A Journey of My Experience of the South as a Child

  1. realtalk247 profile image73
    realtalk247posted 4 years ago

    As a child, no one had to tell me that something changed.  I remember clearly traveling to the south, from the west coast, to visit family during summer vacation.  Fondly I recall some of the best BBQ ever as we traveled across states and worked our math game puzzles and educational materials, change occurred. As our family traveled from state to state, encountering the south, I remembered feeling inherently different.  Something had changed but I could not put my finger on it. 

    What did I inherently feel?  I felt fearful and aware that the way I was treated was different from others.  Although being treated differently was not new to me, it never seem so acceptable and well practiced as in the south.  It wasn't what they said to me as a child but how I was treated. There I experienced an unspoken second class citizenship handed down automatically to people of color when traveling through the southern states.  I remember sitting at diner's and cafe's while others were served before us, after us, and all around us consistently.  I never realized until I was older, that was the reason why we often stopped at bbq pitt spots alongside the highway rather then subject the family to such treatment.  Ignored with water was a typical protocol while attempting to order food while being expected to be treated whatever way others saw fit, but miles away from any human decency and respect.  I remember fearing somehow for my fathers life when he stood up for himself and his family by confronting managers and wait staff about the second class citizenship treatment being wrong and disrespectful.  Like yesterday, I can remember the protocol of getting into the pool while other families were there and ever so suddenly and quietly we had the pool to ourselves within 10 minutes of entering the pool.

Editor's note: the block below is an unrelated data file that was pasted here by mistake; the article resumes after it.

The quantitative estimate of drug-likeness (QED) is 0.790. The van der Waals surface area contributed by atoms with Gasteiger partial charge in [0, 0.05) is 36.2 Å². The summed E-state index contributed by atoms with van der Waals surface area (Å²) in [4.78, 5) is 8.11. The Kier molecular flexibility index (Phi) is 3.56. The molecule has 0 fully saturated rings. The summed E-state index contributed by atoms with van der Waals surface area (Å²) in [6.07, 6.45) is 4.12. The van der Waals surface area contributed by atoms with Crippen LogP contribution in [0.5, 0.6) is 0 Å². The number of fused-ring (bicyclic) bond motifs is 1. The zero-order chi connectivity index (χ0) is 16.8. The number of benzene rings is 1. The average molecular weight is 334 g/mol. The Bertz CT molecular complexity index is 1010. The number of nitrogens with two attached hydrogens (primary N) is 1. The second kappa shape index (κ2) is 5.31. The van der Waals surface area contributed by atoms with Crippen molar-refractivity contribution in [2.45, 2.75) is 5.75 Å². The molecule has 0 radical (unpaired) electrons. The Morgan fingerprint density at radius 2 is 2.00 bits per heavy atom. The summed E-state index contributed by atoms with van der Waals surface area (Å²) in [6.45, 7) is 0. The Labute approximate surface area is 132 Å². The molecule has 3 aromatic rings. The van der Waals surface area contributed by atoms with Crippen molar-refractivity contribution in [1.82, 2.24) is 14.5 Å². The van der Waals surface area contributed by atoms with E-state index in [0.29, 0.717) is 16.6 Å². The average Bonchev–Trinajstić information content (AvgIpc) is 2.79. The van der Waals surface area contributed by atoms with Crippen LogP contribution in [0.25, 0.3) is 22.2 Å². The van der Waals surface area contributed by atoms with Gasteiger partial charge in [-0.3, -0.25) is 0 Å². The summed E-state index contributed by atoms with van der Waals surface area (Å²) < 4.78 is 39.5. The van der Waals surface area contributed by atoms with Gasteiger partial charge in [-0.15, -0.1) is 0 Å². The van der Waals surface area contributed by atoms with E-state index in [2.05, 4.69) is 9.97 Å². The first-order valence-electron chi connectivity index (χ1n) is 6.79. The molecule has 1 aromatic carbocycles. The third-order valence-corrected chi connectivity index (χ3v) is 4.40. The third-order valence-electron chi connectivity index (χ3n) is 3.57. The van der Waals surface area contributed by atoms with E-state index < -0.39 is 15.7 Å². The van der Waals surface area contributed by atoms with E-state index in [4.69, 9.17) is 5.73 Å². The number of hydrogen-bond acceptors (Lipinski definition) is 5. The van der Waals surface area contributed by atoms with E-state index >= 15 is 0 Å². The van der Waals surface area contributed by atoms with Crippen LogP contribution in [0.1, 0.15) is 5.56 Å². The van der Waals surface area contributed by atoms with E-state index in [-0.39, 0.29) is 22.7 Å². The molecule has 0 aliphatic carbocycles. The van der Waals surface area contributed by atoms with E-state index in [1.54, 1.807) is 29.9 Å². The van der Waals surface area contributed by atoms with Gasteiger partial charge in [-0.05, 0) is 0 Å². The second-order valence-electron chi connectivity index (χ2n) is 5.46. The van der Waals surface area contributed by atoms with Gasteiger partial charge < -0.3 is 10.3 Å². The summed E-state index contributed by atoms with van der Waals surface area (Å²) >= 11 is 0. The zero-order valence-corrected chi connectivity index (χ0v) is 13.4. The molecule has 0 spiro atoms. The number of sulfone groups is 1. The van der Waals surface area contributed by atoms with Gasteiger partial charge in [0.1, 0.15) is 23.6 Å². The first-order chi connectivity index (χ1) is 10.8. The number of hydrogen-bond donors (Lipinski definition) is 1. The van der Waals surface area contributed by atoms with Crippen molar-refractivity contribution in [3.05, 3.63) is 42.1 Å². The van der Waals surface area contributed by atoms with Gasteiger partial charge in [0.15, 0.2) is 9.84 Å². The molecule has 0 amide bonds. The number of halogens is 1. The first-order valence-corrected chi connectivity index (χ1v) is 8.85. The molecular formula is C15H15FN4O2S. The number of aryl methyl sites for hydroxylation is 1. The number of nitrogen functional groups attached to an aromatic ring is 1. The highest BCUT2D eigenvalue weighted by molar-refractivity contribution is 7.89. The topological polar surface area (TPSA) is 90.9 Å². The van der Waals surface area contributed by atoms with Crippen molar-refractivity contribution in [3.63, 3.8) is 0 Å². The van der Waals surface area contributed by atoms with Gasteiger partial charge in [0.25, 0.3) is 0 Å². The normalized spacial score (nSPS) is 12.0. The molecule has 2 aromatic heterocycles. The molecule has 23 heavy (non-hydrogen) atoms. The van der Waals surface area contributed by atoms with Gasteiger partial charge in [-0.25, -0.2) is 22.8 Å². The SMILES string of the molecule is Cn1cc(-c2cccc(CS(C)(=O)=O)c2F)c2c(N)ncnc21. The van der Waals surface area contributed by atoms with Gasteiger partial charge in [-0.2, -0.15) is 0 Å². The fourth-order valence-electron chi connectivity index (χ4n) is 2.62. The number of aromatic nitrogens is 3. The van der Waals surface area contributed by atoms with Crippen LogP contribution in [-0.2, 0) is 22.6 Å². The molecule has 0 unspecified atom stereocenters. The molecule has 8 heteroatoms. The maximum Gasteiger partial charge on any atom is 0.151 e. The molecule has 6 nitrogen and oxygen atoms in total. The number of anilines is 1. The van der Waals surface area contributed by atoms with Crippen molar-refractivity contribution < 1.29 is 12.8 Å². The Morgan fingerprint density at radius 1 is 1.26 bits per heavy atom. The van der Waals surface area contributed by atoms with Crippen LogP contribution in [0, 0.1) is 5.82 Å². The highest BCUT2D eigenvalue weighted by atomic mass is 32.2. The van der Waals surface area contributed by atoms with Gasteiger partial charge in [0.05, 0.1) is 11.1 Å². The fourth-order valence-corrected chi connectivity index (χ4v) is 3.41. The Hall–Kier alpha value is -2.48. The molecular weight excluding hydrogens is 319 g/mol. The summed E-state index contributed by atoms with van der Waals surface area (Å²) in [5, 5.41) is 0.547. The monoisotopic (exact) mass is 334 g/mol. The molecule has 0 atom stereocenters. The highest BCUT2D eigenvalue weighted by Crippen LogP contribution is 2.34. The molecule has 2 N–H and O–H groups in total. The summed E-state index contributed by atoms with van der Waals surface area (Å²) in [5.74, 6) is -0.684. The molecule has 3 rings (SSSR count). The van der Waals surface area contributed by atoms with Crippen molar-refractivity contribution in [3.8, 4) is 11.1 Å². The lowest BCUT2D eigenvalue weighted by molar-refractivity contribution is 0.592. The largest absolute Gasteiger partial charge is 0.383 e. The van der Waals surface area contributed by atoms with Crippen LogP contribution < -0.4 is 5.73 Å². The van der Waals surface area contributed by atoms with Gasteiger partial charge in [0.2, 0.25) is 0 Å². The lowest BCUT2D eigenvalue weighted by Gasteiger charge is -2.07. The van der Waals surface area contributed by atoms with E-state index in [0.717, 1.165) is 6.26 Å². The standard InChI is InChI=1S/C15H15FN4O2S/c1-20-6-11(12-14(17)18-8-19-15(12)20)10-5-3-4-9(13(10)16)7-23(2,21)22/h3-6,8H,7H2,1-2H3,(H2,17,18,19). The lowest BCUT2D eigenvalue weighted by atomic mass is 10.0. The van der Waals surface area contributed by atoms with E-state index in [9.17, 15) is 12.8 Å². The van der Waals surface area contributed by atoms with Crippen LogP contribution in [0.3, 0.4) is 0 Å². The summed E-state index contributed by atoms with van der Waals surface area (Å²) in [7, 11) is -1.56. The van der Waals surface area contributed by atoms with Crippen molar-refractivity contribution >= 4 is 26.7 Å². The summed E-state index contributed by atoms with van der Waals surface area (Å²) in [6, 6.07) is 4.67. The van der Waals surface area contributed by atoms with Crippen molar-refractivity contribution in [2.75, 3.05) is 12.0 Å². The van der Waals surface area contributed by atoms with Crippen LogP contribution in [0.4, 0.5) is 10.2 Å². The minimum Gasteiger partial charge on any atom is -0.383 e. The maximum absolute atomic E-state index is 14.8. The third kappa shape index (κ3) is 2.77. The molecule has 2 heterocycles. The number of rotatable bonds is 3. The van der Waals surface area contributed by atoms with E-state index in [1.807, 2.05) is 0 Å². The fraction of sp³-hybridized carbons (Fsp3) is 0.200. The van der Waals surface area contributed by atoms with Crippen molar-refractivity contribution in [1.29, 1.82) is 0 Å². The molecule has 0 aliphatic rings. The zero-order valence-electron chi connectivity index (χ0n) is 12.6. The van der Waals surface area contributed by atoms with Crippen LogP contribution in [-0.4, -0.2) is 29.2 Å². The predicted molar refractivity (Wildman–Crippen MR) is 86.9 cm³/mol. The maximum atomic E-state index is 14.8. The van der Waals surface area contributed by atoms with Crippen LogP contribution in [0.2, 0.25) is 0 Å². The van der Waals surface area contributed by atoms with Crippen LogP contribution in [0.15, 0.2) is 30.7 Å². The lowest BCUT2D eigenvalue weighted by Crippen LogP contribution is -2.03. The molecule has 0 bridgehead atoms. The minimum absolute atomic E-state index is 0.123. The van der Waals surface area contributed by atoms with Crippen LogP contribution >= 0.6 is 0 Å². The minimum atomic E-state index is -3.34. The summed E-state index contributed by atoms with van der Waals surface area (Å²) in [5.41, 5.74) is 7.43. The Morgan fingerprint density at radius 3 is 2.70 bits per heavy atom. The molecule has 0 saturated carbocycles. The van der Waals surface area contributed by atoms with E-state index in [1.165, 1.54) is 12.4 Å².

This was not the 1950's.

    Reflecting on seeing a system carefully constructed where people of color mostly had service jobs (bell person, waitress/waiter, customer service) positions while those who had real money were in ownership or upper management.  Although people appeared polite, there always lacked a certain genuineness about the interaction.  “How you” was usually given as a greeting but people would walk away not caring or waiting to hear a response on how you really were.  I always wondered why people would say things they don't mean instead of opting to be genuine and not say anything at all?  The latter would be truer, and more respected than a false presentation.  I also experienced people of color lacking “face to face interaction” like I'd experienced  and was taught all my life.  As a child I noticed a southern tradition of letting people of color serve people of color as if they spoke a different dialect/language. I never understood why my family members in the south grumbled when they talked and they always seemed to look down when talking, inherently programed not to communicate face to face and eye to eye when holding a conversation.  These were my unspoken experiences of the south as a child.

 
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